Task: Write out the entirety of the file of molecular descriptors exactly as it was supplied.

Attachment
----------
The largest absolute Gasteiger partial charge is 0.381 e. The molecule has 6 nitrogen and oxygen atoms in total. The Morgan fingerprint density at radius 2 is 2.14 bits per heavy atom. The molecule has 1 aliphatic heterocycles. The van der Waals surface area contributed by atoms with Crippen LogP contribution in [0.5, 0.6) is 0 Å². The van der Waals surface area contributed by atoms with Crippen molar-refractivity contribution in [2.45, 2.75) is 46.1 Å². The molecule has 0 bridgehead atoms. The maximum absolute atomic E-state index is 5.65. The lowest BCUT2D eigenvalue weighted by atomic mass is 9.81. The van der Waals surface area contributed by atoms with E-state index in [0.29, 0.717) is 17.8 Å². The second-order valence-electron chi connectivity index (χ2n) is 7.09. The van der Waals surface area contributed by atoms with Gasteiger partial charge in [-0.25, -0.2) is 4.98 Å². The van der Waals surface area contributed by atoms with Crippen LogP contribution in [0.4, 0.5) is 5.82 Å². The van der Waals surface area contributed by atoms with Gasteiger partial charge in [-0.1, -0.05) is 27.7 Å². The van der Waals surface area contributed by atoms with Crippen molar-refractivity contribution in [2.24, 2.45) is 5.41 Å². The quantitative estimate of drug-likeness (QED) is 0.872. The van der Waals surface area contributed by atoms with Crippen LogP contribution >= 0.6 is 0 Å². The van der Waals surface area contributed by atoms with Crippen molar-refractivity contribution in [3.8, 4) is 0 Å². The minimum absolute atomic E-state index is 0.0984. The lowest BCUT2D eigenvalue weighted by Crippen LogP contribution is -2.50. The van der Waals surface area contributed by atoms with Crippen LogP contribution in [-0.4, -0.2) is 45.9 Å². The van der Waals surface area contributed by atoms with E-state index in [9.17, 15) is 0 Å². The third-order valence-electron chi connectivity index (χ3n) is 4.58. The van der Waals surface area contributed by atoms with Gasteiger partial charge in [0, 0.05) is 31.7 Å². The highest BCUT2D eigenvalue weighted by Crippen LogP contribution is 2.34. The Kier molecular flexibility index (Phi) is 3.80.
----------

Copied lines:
The largest absolute Gasteiger partial charge is 0.381 e. The molecule has 6 nitrogen and oxygen atoms in total. The Morgan fingerprint density at radius 2 is 2.14 bits per heavy atom. The molecule has 1 aliphatic heterocycles. The van der Waals surface area contributed by atoms with Crippen LogP contribution in [0.5, 0.6) is 0 Å². The van der Waals surface area contributed by atoms with Crippen molar-refractivity contribution in [2.45, 2.75) is 46.1 Å². The molecule has 0 bridgehead atoms. The maximum absolute atomic E-state index is 5.65. The lowest BCUT2D eigenvalue weighted by atomic mass is 9.81. The van der Waals surface area contributed by atoms with E-state index in [0.29, 0.717) is 17.8 Å². The second-order valence-electron chi connectivity index (χ2n) is 7.09. The van der Waals surface area contributed by atoms with Gasteiger partial charge in [-0.25, -0.2) is 4.98 Å². The van der Waals surface area contributed by atoms with Crippen LogP contribution in [0.4, 0.5) is 5.82 Å². The van der Waals surface area contributed by atoms with Gasteiger partial charge in [-0.1, -0.05) is 27.7 Å². The van der Waals surface area contributed by atoms with Crippen molar-refractivity contribution in [2.24, 2.45) is 5.41 Å². The quantitative estimate of drug-likeness (QED) is 0.872. The van der Waals surface area contributed by atoms with Crippen LogP contribution >= 0.6 is 0 Å². The van der Waals surface area contributed by atoms with Crippen molar-refractivity contribution in [3.8, 4) is 0 Å². The minimum absolute atomic E-state index is 0.0984. The lowest BCUT2D eigenvalue weighted by Crippen LogP contribution is -2.50. The van der Waals surface area contributed by atoms with Crippen LogP contribution in [-0.4, -0.2) is 45.9 Å². The van der Waals surface area contributed by atoms with E-state index in [9.17, 15) is 0 Å². The third-order valence-electron chi connectivity index (χ3n) is 4.58. The van der Waals surface area contributed by atoms with Gasteiger partial charge in [0, 0.05) is 31.7 Å². The highest BCUT2D eigenvalue weighted by Crippen LogP contribution is 2.34. The Kier molecular flexibility index (Phi) is 3.80.